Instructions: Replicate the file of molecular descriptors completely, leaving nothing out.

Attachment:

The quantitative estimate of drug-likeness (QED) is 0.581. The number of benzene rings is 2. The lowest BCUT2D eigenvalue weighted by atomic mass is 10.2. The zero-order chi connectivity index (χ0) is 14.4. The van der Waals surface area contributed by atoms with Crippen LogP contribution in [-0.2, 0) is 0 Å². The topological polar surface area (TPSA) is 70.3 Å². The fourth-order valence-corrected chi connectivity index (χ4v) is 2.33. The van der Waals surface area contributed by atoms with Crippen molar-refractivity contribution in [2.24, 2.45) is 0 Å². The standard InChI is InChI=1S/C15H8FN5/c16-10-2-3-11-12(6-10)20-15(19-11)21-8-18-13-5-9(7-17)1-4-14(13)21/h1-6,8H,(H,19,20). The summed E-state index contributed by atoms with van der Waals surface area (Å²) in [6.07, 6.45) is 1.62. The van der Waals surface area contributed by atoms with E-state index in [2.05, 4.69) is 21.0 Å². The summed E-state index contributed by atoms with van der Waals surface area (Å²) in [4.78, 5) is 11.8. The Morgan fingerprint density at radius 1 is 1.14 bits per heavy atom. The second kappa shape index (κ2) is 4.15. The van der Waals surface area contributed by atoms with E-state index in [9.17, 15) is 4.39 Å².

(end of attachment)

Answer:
The quantitative estimate of drug-likeness (QED) is 0.581. The number of benzene rings is 2. The lowest BCUT2D eigenvalue weighted by atomic mass is 10.2. The zero-order chi connectivity index (χ0) is 14.4. The van der Waals surface area contributed by atoms with Crippen LogP contribution in [-0.2, 0) is 0 Å². The topological polar surface area (TPSA) is 70.3 Å². The fourth-order valence-corrected chi connectivity index (χ4v) is 2.33. The van der Waals surface area contributed by atoms with Crippen molar-refractivity contribution in [2.24, 2.45) is 0 Å². The standard InChI is InChI=1S/C15H8FN5/c16-10-2-3-11-12(6-10)20-15(19-11)21-8-18-13-5-9(7-17)1-4-14(13)21/h1-6,8H,(H,19,20). The summed E-state index contributed by atoms with van der Waals surface area (Å²) in [6.07, 6.45) is 1.62. The van der Waals surface area contributed by atoms with E-state index in [2.05, 4.69) is 21.0 Å². The summed E-state index contributed by atoms with van der Waals surface area (Å²) in [4.78, 5) is 11.8. The Morgan fingerprint density at radius 1 is 1.14 bits per heavy atom. The second kappa shape index (κ2) is 4.15. The van der Waals surface area contributed by atoms with E-state index in [9.17, 15) is 4.39 Å².